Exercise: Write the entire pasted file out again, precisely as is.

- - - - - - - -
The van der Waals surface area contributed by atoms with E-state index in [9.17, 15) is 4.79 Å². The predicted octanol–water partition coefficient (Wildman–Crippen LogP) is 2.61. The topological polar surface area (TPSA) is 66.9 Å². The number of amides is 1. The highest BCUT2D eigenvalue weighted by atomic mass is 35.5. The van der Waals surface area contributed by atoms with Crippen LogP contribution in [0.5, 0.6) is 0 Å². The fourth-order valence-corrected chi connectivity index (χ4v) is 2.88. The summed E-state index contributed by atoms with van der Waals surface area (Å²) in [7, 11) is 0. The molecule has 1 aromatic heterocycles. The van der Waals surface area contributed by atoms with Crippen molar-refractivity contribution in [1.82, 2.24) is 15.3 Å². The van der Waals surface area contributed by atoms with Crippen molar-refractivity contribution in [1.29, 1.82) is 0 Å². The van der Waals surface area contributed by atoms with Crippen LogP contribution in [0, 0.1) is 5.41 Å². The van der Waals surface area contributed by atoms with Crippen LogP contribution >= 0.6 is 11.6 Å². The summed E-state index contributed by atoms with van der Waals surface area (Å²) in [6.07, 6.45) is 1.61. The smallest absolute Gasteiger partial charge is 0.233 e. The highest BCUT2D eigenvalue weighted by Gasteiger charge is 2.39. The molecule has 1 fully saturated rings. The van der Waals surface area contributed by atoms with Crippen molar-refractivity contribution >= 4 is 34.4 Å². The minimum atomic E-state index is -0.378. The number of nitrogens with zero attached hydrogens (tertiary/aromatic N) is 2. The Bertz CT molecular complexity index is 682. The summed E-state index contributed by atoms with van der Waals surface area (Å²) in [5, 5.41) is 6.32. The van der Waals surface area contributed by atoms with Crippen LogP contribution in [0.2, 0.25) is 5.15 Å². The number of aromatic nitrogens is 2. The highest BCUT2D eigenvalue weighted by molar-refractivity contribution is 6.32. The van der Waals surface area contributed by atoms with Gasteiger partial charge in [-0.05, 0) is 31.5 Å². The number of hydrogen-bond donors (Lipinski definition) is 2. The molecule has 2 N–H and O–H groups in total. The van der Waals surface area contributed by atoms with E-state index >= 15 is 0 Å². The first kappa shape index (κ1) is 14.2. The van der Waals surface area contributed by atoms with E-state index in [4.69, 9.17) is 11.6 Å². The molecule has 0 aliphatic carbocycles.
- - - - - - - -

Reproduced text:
The van der Waals surface area contributed by atoms with E-state index in [9.17, 15) is 4.79 Å². The predicted octanol–water partition coefficient (Wildman–Crippen LogP) is 2.61. The topological polar surface area (TPSA) is 66.9 Å². The number of amides is 1. The highest BCUT2D eigenvalue weighted by atomic mass is 35.5. The van der Waals surface area contributed by atoms with Crippen LogP contribution in [0.5, 0.6) is 0 Å². The fourth-order valence-corrected chi connectivity index (χ4v) is 2.88. The summed E-state index contributed by atoms with van der Waals surface area (Å²) in [7, 11) is 0. The molecule has 1 aromatic heterocycles. The van der Waals surface area contributed by atoms with Crippen molar-refractivity contribution in [1.82, 2.24) is 15.3 Å². The van der Waals surface area contributed by atoms with Crippen molar-refractivity contribution in [1.29, 1.82) is 0 Å². The van der Waals surface area contributed by atoms with Crippen LogP contribution in [0, 0.1) is 5.41 Å². The van der Waals surface area contributed by atoms with Crippen LogP contribution >= 0.6 is 11.6 Å². The summed E-state index contributed by atoms with van der Waals surface area (Å²) in [6.07, 6.45) is 1.61. The smallest absolute Gasteiger partial charge is 0.233 e. The highest BCUT2D eigenvalue weighted by Gasteiger charge is 2.39. The molecule has 1 fully saturated rings. The van der Waals surface area contributed by atoms with Crippen molar-refractivity contribution >= 4 is 34.4 Å². The minimum atomic E-state index is -0.378. The number of nitrogens with zero attached hydrogens (tertiary/aromatic N) is 2. The Bertz CT molecular complexity index is 682. The summed E-state index contributed by atoms with van der Waals surface area (Å²) in [5, 5.41) is 6.32. The van der Waals surface area contributed by atoms with Crippen LogP contribution in [0.2, 0.25) is 5.15 Å². The number of aromatic nitrogens is 2. The highest BCUT2D eigenvalue weighted by molar-refractivity contribution is 6.32. The van der Waals surface area contributed by atoms with Gasteiger partial charge in [-0.05, 0) is 31.5 Å². The number of hydrogen-bond donors (Lipinski definition) is 2. The molecule has 2 N–H and O–H groups in total. The van der Waals surface area contributed by atoms with E-state index >= 15 is 0 Å². The first kappa shape index (κ1) is 14.2. The van der Waals surface area contributed by atoms with E-state index in [4.69, 9.17) is 11.6 Å². The molecule has 0 aliphatic carbocycles.